As architects, we always work with light in some way, though often in a more modest fashion and almost never as interactively. If you look through our portfolio, you’ll find a range of slightly older works that were all solidly interactive, or at least responsive. It all began with my solo exhibition at the architectural association -­ lighthive -­ where I wired up 160 rooms of the entire university with sensors that fed a large-­scale model of the school, flickering in response to movement. It caused a stir and brought us into contact with art commissioners, through whom we developed several large-­scale interactive or data-­fed projects. We won the commission to illuminate the Cutty Sark station with lighting that responded to passenger movement, which sadly never happened. The art commissioning market seemed to crash and die just as we were starting out, so we haven’t done much since apart from a few installations using camera vision and projection. We’d dearly love to do more lighting installations, but just don’t get asked. It’s not overall more challenging; though the risks of technical failure are probably much higher, so are the rewards - everyone loves a good bit of lighting, which is still as close to magic as we get in everyday life.

What prep work was done to ensure the production ran smoothly?

As much as possible. testing and testing. Putting as many good people onto each detail and area as possible and having backup plans!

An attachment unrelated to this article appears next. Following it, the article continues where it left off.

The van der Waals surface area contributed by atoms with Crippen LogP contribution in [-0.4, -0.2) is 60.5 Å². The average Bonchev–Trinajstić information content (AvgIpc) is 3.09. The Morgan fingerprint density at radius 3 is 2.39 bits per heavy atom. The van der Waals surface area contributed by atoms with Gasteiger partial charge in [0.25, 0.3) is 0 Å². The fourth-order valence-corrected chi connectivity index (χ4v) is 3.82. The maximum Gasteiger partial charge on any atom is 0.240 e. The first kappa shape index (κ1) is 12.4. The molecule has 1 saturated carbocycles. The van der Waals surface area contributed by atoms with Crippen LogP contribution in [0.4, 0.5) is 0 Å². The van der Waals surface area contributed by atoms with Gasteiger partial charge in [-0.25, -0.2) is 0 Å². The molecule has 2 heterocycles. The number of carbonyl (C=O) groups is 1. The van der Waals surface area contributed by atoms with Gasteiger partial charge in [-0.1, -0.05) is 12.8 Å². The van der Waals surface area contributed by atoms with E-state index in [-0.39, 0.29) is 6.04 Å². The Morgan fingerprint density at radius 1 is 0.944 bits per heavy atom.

What was the biggest challenged faced with the project?
Lack of time and money. We got news of the arts council grant at the end of June and had to be installed by mid august. With 4,800 individually woven LED nodes and 3 kilometres of lighting we didn’t know much about til then.
 
Did the final installation change much from the original brief/concept? What were the reasons for this?

Its shape bent to accommodate the restrictions of the existing building and was forced to find new routes due to the late emergence of the fact that some parts were simply inaccessible. We trimmed the original 8km of lighting way back due to lack of budget (we had hoped to find a sponsor who’d pay for more LED). We moved away from coils of tubular enclosure towards a track-based system because of the product we’d specified. We moved away from the original plan for CNC-milling plywood substrates because of fire rating and fragility and away from milling plastic because of cost. We made all inputs sonic for simplicity, and to poetically make audience and performer equal in their weaponry.

What was the most rewarding element to the project?

The gasps and tears of joyfulness.

How would you categorise your own design style?

Complex, meaningful sensuality.

Any parting words, warnings or advice to all the individuals wanting to undertake an interactive lighting installation?

Get as much time as you can. Work with brilliant people. Get everyone on board, inspired towards a common goal. Simplify wherever possible and focus your firepower.